These cables are expensive: $2000 per meter pair. Comparisons to the twice as dear Valhalla cables from Nordost are planned and a follow up will be included here soon. Until then (and possibly after), Valkyrja cables are one of the best I have had the pleasure to use in my audio system and are worth their seemingly outrageous price. I recommend these cables for high performance audio systems where the goal is high resolution and neutrality, not audiophile fireworks. After adjusting to the new cables, you might find yourself more relaxed and refreshed after a listening session than with your old cables. To me, a good listening session is a mini-vacation. Nordost Valkyrja cables consistently provided on-time departures.

Overall Rating: 8 LPs

Nordost Valhalla Interconnect Cables

Date: February, 2005

I'll be brief. The systems in which Valhalla will be suitable and synergistic will be different, probably less linear, than those systems in which Valkyrja will find a happy home. If one picture is worth a thousand words, let's use this made-up chart as a discussion point.

First, the individual plots for each cable are separated only to show their differences. Valhalla is not louder than Valkyrja.

Second, this is the cables' apparent, subjective response in my environment with the associated gear on hand. This is not the measured performance of either cable. Relative points on the graph may be exaggerated to show differences.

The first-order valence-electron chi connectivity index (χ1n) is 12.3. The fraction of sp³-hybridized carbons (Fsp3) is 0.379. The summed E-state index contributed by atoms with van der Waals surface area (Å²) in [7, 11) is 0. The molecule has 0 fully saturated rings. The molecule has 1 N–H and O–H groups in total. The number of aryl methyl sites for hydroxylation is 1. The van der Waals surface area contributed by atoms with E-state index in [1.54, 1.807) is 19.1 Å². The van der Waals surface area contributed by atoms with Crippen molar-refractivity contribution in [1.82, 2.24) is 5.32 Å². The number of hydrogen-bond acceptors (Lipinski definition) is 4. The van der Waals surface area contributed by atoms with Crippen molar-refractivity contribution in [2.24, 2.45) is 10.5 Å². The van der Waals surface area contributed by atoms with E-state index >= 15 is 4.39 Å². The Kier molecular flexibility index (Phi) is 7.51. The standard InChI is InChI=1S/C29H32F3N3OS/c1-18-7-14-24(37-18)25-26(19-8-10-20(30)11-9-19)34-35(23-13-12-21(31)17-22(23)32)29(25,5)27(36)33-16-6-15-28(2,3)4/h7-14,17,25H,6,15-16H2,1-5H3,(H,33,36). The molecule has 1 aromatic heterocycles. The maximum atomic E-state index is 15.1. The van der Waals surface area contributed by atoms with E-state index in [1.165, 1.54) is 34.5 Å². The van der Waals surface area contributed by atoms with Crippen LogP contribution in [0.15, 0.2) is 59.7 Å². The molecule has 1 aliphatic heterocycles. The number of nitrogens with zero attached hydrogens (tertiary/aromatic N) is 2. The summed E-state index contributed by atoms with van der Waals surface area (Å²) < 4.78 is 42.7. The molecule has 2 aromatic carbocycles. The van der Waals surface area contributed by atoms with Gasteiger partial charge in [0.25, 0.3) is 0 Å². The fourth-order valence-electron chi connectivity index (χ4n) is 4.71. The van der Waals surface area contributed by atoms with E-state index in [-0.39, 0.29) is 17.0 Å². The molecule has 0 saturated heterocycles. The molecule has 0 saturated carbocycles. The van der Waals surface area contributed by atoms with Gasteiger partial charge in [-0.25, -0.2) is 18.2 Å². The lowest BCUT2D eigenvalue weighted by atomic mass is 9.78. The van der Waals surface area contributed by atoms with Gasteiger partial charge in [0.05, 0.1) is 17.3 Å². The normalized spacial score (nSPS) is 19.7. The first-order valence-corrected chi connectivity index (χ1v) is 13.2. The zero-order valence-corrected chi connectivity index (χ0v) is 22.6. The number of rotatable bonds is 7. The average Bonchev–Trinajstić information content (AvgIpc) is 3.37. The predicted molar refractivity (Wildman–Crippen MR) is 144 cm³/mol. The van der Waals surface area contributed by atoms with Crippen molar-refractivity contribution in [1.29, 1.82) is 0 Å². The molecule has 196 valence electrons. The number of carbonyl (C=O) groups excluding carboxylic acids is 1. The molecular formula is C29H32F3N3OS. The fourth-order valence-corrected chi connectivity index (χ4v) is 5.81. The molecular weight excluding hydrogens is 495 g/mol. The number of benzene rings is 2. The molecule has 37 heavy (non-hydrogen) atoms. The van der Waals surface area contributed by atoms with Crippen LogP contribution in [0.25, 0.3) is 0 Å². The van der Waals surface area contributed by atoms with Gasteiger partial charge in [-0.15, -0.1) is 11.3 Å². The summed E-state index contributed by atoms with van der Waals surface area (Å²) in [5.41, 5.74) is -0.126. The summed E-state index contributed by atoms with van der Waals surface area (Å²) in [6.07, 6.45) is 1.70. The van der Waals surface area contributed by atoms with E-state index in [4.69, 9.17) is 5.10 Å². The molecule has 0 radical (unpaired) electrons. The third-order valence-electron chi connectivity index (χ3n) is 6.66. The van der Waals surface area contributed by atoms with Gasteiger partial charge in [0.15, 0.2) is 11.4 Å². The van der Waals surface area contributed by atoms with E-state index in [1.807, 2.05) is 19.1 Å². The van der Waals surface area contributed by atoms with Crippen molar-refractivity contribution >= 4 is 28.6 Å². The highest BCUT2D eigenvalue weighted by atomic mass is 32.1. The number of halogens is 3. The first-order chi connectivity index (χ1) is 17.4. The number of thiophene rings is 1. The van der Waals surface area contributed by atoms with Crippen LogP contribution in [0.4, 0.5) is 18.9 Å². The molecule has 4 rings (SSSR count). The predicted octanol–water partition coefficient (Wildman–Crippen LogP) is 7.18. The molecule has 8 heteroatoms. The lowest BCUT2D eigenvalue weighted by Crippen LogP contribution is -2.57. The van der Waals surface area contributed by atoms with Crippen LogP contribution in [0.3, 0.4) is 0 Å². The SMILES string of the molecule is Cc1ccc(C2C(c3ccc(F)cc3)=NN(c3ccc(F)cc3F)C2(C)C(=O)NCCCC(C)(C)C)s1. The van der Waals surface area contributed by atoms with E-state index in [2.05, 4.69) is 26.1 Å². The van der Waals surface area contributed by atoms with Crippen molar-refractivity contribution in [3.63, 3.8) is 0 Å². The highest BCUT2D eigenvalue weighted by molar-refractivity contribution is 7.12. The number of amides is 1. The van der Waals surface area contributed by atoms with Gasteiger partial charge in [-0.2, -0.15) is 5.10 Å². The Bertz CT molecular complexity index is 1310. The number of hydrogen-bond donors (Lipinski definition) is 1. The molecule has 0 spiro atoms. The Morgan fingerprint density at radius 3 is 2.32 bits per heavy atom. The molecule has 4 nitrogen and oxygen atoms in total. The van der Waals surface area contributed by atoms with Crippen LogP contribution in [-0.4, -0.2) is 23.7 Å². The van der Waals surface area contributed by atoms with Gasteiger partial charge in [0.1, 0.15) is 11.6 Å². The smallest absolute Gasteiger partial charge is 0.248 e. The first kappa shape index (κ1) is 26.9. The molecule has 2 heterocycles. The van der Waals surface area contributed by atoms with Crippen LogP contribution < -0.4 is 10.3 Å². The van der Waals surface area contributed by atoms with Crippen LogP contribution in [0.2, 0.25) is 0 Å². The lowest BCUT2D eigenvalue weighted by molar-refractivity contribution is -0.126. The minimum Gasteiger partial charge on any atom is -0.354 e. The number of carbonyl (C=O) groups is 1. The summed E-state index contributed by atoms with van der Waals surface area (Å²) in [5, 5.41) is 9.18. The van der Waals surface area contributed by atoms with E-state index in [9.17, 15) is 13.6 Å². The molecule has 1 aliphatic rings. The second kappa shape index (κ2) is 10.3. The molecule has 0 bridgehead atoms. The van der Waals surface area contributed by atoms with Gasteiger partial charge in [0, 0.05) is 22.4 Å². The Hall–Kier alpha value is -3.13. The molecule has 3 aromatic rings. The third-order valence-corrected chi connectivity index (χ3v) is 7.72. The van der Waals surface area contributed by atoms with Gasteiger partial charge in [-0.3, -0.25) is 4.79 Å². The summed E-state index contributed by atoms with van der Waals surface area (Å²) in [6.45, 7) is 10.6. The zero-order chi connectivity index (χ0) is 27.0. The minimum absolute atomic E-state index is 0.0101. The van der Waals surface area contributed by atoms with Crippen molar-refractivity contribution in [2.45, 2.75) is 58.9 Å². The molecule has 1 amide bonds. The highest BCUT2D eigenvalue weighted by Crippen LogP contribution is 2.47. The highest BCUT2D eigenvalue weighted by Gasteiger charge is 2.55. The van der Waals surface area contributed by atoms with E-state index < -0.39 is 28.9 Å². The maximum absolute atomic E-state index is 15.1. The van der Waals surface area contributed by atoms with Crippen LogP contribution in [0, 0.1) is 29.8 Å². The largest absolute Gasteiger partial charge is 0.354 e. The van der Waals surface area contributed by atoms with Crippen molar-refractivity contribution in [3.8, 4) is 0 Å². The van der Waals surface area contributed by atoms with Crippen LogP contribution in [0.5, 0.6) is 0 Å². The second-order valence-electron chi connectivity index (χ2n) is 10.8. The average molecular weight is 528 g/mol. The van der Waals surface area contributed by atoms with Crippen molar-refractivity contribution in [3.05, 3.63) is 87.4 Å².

Valkyrja seems to have a gently downward sloping response, where everything above the bass and lower midrange seems to slowly become less prominent than lower frequencies. This focuses the attention on the lower midrange. The result is that it takes some time to mentally adjust to the unique sonic footprint of Valkyrja. After this adjustment is made, Valkyrja sounds as described above.

Valhalla is immediately noticeable as having more energy in the lower-to-mid midrange than Valkyrja, but with a faster apparent fall off of sounds higher in frequency. I tried every combination of gear available, but could not get Valhalla to sound "right", either when offering the upper harmonic content from sounds lower in frequency, or from instruments with their fundamental sounds in the upper registers. Soprano voices sounded recessed and veiled, and cymbals and bells lost their sparkle and sheen. Where I could enjoy Valkyrja, Valhalla sounded muffled and subdued and I was always relieved to remove Valhalla from whatever components they were connected to: LP, CD, tuner, tube or solid state amp or preamp, the result was consistent. The spectral balance of Valhalla was different than any other cable either on-hand or in memory.

Valhalla consistently scored low on the Zen test due to it's dark nature. Another way to view the performance of this cable is that if it sounds good in your system, almost no other cable will be suitable. To be positive, Valhalla showed the same excellent soundstage specificity as Valkyrja. I would not be at all surprised if in another system, one specifically optimized for the character of Valhalla, the performance could be quite special.

Overall Rating: 5 LPs